The word “doula” comes from ancient Greek, meaning “A woman who serves.” Doulas serve in both birth and postpartum settings, but for this Blog, we will talk about a birth doula.
So what's a birth doula?
Today a doula is defined as a trained professional who provides CONTINUOUS physical, emotional, and informational support to each client. This is done before, during, and shortly after childbirth to help each birth person and/or family achieve the healthiest, most satisfying experience. With the help of a doula's support, there is a higher rate of enjoyment and satisfaction in birth and a
decreased Cesarean rate from 28-56% for full-term babies. In addition, labor has been shown to be 40 minutes shorter with lower uses for pain medication.
(Hodnett et al., 012) (Kozhimannil et al., 2016)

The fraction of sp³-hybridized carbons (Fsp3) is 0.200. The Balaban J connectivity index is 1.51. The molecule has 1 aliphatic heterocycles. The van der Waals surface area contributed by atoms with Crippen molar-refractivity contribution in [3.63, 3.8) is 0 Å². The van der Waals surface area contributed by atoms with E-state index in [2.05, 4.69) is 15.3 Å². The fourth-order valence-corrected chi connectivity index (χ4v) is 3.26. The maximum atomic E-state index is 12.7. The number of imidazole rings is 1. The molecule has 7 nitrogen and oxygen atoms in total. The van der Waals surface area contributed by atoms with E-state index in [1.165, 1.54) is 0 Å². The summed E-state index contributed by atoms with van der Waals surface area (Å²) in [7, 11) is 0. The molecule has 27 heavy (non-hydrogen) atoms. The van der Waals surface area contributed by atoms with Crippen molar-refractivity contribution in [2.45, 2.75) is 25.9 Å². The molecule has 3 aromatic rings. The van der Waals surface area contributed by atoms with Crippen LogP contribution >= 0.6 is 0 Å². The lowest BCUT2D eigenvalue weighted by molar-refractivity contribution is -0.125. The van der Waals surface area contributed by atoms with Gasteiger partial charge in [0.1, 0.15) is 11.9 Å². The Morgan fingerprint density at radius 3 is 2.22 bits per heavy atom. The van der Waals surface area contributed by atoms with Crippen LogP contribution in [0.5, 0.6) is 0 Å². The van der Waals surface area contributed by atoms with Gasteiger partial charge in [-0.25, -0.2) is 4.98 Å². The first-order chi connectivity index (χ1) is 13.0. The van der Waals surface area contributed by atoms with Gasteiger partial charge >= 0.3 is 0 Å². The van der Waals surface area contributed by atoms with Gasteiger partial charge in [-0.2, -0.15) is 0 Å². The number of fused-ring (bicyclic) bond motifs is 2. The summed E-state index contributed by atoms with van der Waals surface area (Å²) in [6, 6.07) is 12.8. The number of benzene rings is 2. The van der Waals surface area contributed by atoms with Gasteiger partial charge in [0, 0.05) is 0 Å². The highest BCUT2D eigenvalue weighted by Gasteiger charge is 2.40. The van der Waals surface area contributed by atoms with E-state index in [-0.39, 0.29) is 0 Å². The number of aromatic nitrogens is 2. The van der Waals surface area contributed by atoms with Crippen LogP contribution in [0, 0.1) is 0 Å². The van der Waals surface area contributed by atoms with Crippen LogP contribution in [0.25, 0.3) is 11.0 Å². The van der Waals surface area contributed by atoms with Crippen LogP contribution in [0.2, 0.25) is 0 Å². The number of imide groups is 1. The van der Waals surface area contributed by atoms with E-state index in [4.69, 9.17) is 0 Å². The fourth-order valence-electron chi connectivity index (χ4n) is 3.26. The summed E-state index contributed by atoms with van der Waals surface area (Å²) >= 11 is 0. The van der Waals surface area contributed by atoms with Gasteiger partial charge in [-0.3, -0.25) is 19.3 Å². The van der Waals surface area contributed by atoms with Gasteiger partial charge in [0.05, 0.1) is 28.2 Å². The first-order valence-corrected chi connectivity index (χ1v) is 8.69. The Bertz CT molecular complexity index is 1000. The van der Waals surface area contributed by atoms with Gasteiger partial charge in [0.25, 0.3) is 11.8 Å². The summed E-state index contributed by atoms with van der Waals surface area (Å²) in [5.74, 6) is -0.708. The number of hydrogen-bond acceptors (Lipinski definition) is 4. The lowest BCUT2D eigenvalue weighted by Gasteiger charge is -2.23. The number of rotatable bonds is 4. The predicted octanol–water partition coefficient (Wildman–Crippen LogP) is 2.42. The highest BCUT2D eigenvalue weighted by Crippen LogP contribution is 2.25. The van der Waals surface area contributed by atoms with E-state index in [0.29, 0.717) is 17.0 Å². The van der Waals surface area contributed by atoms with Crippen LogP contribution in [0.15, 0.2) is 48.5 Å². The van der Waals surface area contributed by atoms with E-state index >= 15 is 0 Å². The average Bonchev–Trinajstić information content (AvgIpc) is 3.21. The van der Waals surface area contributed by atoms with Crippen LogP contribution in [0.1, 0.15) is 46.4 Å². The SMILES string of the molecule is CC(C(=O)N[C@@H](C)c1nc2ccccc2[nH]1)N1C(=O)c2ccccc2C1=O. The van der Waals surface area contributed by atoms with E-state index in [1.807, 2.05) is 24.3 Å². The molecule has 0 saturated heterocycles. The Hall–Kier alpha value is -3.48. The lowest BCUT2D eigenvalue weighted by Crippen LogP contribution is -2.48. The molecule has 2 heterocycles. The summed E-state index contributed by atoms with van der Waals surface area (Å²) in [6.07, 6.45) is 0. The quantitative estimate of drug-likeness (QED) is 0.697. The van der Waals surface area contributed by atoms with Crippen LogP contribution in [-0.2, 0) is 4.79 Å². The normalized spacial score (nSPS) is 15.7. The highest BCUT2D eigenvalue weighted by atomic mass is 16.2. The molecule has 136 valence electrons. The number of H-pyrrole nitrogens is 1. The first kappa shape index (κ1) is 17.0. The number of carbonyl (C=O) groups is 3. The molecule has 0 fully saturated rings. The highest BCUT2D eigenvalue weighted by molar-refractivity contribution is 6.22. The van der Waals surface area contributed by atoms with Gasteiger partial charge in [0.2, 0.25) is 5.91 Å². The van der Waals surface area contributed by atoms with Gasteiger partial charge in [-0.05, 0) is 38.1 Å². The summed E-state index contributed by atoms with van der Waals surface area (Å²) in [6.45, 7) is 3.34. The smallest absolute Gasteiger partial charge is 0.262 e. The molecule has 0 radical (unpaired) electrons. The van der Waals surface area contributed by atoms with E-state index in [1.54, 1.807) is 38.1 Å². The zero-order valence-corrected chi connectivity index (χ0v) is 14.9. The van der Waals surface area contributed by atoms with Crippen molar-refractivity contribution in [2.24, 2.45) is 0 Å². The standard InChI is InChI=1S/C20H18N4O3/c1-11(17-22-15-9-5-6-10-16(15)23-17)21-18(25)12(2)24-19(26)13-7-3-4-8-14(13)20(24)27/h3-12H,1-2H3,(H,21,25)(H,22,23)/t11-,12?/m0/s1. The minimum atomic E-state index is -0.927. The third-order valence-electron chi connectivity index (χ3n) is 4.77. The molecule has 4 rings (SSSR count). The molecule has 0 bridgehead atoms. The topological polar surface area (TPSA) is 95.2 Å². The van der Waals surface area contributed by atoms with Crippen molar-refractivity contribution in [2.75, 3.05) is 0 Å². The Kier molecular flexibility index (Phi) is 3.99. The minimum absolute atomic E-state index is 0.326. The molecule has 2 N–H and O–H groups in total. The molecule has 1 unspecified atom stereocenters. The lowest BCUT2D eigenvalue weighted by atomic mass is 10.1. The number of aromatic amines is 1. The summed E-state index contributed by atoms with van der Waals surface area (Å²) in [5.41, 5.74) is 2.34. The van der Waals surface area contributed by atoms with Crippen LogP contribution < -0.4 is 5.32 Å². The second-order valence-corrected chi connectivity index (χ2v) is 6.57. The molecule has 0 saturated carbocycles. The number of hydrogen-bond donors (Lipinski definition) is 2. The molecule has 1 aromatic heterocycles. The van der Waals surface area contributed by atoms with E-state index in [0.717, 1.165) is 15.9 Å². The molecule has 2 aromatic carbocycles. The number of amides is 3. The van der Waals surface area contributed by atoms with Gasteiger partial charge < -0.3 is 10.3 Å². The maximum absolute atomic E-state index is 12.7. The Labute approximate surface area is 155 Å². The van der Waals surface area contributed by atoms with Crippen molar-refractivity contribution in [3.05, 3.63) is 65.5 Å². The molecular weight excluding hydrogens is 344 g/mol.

The Doula's goal is better, healthier outcomes for mother and baby, so that the birthing experience can be viewed as a positive one.
What is a Doula for?
While Doulas do not give medical advice, they are available to help clients gain a better understanding of procedures, pregnancy care, and birth support no matter what decisions the birthing person has made on how she gives birth. The doula's role is tied closely to the birth plan of the client, with the mother staying in the driver's seat. The mother rights are always the primary responsibly and interest.
Emotionally, the Doula is there to support, encourage, and help debrief. The emotional support can help the birthing person process and feel secure during pregnancy, labor, birth, and postpartum. The doula brings a soothing presence, the ability to assist with water therapy, massage, labor positions, and drink and food runs help relieve some duties of the birth partner as well.
Informational support is given by providing resources to clients so they can make an informed choice based on their research and desires. Helping clients find evidence-based information gives families additional options during their journey. Again, this keeps families in the driver's seat.